In this book, we shall explore several coping mechanisms for stress as an office worker, nomad, remote worker, and self-disciplined individual. One such mechanism is self-disciplined procrastination.
Part of being self-disciplined is knowing your limit, which is learning when to regulate duties to others. Self-disciplined procrastination is handling tasks in a way that does not impact the overall quality of the job. When you engage in self-disciplined procrastination, you must ensure your work is not affected and get enough rest. Some common self-disciplined procrastination is as follows;
● Reoccurring calendar reminders that can be snoozed for short periods as often as needed.
o Snooze instead of dismissing it means it is constantly in your face if you don’t snooze it for more than 24 hours.
● Commit to five minutes and continue the task if desired.
o Studies have shown that inertia with starting a task is very powerful. Consider it this way. If you’ve ever helped someone push a car, you know that getting it rolling is the most challenging part. We’ve all had that friend who abruptly applies the brakes. Remember how difficult it was to get going again? It’s much easier to keep things moving once they’ve begun. The same is true in our personal and professional lives.
o Getting started and building momentum is difficult, even when there is a pressing need to do so. Procrastination is not the same as task inertia. Procrastinators put off important tasks to focus on the trivial. They may be afraid of their job, or they may be unsure of what will happen. You may believe you’re in a groove but are stuck in a rut. There are numerous strategies for overcoming inertia.
● Do something shocking to shake yourself out of your rut. List the consequences of not starting a particular habit or chore. For instance, if you don’t exercise, imagine your life as you get older and weaker. Imagine yourself in those situations, and then act right now to prevent them from occurring.
● Concentrate on one task at a time rather than on everything. Choose the smallest part of a task that will get you started. You could go for a walk around the block. Alternatively, you could substitute water for soda. Or you load your plate with more vegetables and less fat. You’re not attempting to shift a mountain but rather the pebble in front of you.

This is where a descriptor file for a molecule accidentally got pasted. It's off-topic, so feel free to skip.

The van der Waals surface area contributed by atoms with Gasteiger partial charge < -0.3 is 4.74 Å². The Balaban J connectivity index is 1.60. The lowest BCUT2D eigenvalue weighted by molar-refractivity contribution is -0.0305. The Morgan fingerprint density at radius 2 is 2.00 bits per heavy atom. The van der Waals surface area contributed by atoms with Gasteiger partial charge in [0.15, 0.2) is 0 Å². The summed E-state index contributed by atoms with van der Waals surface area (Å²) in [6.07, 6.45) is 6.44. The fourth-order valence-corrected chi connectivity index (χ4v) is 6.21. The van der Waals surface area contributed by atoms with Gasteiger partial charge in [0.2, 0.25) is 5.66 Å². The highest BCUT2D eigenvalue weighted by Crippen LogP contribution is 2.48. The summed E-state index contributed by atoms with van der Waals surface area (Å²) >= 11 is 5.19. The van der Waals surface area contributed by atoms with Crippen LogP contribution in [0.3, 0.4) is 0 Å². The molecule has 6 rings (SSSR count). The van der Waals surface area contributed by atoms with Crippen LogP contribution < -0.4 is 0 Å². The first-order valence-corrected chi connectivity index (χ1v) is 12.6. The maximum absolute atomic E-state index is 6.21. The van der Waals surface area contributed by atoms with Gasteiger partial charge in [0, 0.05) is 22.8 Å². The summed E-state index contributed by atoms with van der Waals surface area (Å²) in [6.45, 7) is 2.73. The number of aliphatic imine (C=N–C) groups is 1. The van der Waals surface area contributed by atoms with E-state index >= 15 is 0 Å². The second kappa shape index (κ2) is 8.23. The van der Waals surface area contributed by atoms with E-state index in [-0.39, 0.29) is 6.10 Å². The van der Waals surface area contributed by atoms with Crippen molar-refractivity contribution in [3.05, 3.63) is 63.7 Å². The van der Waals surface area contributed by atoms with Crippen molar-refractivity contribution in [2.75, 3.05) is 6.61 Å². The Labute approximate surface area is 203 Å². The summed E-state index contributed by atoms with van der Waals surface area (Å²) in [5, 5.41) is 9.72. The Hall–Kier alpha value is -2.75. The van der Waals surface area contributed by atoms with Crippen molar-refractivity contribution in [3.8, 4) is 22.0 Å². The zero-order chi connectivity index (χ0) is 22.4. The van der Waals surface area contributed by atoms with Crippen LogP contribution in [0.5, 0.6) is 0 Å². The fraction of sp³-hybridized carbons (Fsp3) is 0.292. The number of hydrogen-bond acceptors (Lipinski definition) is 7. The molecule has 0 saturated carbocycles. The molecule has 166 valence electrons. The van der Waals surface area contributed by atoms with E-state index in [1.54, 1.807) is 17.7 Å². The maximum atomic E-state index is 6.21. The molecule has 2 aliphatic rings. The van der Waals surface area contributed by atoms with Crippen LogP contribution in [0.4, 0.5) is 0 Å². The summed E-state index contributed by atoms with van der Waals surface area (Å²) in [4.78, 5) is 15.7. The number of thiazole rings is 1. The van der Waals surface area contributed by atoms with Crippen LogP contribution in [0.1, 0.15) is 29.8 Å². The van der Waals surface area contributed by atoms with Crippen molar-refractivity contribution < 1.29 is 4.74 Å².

● Give yourself a boost. Set the alarm for 20 minutes. It will help you to keep going once you have started. Then tell yourself that you’ll quit if it doesn’t work in 20 minutes. That kick-start is enough to keep you going when the alarm goes off. Because it’s only a short commitment.
● Reward yourself with mundane tasks. Only use your phone once you have begun your task. Then keep track of the time you work. You can use your phone for one minute every two minutes you work. After a workout, treat yourself to a hot bath or reward yourself with a movie if you’ve stayed on track for a week.
● Try not to punish yourself for not doing something. Punishment increases the likelihood that you will avoid the task in the future if you miss a deadline. Stay calm if you skip a workout or eat something you shouldn’t. You will not achieve your goals in a single day, week, or month, so don’t berate yourself when something goes wrong.
● If you find yourself stuck, go back and repeat the steps. Concentrate on just one thing. Reward yourself with mundane activities to get you started.
● Keep a pen and pad of paper nearby to write down important tasks to complete.
o Circle important information and draw a symbol next to each task. Doing this ensures you prioritize your tasks according to their importance. It also makes your work organized and of high quality. Prioritizing is the key to getting anything meaningful done.
o Cross completed tasks off the written list for a release of dopamine. Dopamine is a significant factor in reward-motivated behavior. It affects motivation, and without motivation, there is no action. It’s always satisfying to cross things off your to-do list. That small checkmark makes you feel accomplished.
o You are motivated when you cross things off your list. It might be a sense of accomplishment for a job well done. Other times, it could be the reprieve of concluding that long-overdue assignment. The bottom line is that crossing things off your to-do list feels good. (So much so that you’ll frequently add a completed task to your list to check it off.)